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Publisher's Summary

Critically acclaimed cult novelist Matt Ruff makes visceral the terrors of life in Jim Crow America and its lingering effects in this brilliant and wondrous work of the imagination that melds historical fiction, pulp noir, and Lovecraftian horror and fantasy.

Chicago, 1954. When his father, Montrose, goes missing, 22-year-old army veteran Atticus Turner embarks on a road trip to New England to find him, accompanied by his uncle George - publisher of The Safe Negro Travel Guide - and his childhood friend, Letitia. On their journey to the manor of Mr. Braithwhite - heir to the estate that owned one of Atticus' ancestors - they encounter both mundane terrors of white America and malevolent spirits that seem straight out of the weird tales George devours.

At the manor, Atticus discovers his father in chains, held prisoner by a secret cabal named the Order of the Ancient Dawn - led by Samuel Braithwhite and his son, Caleb - which has gathered to orchestrate a ritual that shockingly centers on Atticus. And his one hope of salvation may be the seed of his clan's destruction.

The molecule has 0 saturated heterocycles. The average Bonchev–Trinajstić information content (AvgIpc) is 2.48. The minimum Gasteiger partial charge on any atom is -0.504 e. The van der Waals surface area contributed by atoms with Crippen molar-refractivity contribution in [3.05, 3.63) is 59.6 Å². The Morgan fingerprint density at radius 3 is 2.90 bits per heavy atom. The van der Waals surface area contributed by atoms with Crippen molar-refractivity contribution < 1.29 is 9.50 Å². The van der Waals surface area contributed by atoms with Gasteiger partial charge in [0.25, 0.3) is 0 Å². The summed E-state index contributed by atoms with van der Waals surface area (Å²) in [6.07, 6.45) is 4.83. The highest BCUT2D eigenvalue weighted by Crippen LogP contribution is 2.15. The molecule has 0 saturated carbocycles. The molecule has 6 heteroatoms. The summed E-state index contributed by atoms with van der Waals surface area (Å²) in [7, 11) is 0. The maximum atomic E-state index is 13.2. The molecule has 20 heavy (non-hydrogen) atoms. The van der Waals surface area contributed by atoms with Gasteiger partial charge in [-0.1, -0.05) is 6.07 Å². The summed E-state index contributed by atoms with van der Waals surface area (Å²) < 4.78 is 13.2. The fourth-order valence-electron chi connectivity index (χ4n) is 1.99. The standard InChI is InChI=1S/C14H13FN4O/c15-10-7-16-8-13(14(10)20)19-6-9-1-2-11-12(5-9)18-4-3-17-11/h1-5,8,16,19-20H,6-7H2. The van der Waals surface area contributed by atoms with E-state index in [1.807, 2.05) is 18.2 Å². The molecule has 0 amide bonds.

A chimerical blend of magic, power, hope, and freedom that stretches across time, touching diverse members of two black families, Lovecraft Country is a devastating kaleidoscopic portrait of racism - the terrifying specter that continues to haunt us today.

©2016 Matt Ruff (P)2016 Blackstone Audio, Inc.

What members say

Average Customer Ratings

Overall

  • 4.5 out of 5 stars
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  • Overall
    4 out of 5 stars
  • Performance
    5 out of 5 stars
  • Story
    4 out of 5 stars

An effective mix of influences

Lovecraft Country has as much to do with the horrors of Jim Crow-era racism as it does with eldritch terrors or the cosmic dread of Lovecraft. The connections to Lovecraft's work are present but author Matt Ruff is up to something different. Nevertheless, like some of HPL's work, this book deals not only with cosmic and supernatural mysteries but with questions of heredity and identity. The novel is essentially an interconnected series of stories that revolve around a black family. It can seem a little disjointed at times but the characters are well-realized and distinct. They're the strength of this book and even when the plot wavers a bit, they remain strong. Both Ruff's writing and Kenerly's narration make this a worthy listen.

I gave the book 4 stars. I'd be more inclined to give it 3.5 if that were an option. Either way, I enjoyed it and I recommend it.

39 of 39 people found this review helpful

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    5 out of 5 stars